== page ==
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Strengths & Weaknesses of Descriptive Research

by Janine Murphy, Demand Media

    Descriptive research is an innovative tool for researchers. It presents an opportunity to fuse both quantitative and qualitative data as a means to reconstruct the "what is" of a topic. However, descriptive research also has specific advantages and disadvantages. A skilled researcher can focus on both the good and the bad of descriptive research to implement a descriptive research design that accounts for variables that may affect the research project's objective.

    Data Collection

    Using a descriptive research design requires the use of specific forms of data collection. This can include case studies, observation or surveys. These data collection techniques present several advantages as they provide a multifaceted approach for data collection. For example, a survey can provide statistics about an event while also illustrative how people experienced that event.

    Life Experiences

    Descriptive research designs also offer a unique means of data collection. Case studies can be based on various sources such as newspaper reports or personal accounts. These accounts provide insight into life experiences. An observational technique for data collection can be an organic means to study life experiences and can often remove the barriers of strict academic approaches as the researcher witnesses how others experience an event.

    Confidentiality

    Confidentiality is the primary weakness of descriptive research. Often subjects are not truthful as they feel the need to tell the researcher what they think the researcher wants to hear. This is particularly difficult during interviews. Participants may also refuse to provide answers to questions they view to be too personal. Furthermore, the idea that someone is watching can turn an observation into an event where people are acting how they perceive they should act.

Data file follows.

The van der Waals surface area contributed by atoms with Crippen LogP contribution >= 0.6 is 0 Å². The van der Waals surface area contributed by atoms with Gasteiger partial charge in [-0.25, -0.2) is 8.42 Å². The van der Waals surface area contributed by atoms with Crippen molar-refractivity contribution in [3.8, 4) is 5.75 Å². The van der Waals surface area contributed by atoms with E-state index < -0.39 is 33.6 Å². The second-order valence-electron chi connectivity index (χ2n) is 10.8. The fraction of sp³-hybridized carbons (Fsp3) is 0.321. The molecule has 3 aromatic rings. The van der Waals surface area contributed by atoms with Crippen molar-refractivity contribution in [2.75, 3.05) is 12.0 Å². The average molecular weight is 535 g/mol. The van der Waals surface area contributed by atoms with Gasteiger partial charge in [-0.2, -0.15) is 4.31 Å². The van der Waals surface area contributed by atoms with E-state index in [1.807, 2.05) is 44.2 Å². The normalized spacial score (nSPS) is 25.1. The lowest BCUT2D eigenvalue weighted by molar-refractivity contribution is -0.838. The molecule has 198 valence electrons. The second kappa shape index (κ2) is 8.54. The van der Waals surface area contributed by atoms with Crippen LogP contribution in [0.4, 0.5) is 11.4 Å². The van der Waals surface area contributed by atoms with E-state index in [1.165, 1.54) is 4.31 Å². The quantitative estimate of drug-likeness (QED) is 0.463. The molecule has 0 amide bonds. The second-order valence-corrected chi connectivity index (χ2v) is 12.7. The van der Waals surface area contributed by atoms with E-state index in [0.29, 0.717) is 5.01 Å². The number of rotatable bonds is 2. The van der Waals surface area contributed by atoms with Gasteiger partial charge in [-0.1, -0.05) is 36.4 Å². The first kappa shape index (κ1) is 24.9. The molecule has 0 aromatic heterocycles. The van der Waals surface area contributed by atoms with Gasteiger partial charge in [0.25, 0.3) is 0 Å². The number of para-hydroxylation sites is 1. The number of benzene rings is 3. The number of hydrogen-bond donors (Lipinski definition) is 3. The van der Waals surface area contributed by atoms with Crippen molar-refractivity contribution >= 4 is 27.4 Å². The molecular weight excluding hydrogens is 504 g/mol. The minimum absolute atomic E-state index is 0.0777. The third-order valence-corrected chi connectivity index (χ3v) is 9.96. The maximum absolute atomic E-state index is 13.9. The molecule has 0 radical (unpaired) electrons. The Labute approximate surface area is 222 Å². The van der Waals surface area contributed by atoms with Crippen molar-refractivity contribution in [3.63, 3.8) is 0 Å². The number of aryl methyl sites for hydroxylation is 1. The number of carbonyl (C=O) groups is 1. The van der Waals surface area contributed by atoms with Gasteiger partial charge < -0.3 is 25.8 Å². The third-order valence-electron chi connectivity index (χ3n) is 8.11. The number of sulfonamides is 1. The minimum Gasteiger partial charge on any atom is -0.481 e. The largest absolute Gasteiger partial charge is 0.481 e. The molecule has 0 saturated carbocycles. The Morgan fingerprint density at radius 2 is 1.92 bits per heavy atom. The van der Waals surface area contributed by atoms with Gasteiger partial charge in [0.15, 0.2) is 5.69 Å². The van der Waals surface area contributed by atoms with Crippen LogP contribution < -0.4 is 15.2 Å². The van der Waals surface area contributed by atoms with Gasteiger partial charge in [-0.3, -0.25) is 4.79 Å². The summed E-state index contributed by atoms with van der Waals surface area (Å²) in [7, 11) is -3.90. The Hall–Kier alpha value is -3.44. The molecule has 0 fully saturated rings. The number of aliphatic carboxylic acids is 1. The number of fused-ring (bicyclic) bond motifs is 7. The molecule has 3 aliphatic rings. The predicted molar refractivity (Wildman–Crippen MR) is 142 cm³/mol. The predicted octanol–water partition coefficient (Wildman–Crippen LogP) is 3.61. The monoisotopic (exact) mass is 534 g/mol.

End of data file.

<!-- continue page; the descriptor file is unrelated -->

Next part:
Objectivity and error

    Descriptive research also presents the possibility for error and subjectivity. For example, when a researcher designs a questionnaire, questions are predetermined and prescriptive. Furthermore, the study may contain errors, as the researcher may record what she wants to hear and ignore data that does not conform to the research project's hypothesis. Overcoming a research bias is an extreme difficulty for descriptive research practitioners and those who chose to use a descriptive research approach must be aware of their influence on the outcome of the research.

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    About the Author

    Janine Murphy has worked since 2006 as a researcher, and editor for academic theses. She completed her Masters of Arts in cultural history in 2006 at Memorial University of Newfoundland and is one year away from completing her Ph.D. in 19th-Century German history at the University of Frankfurt, Germany.

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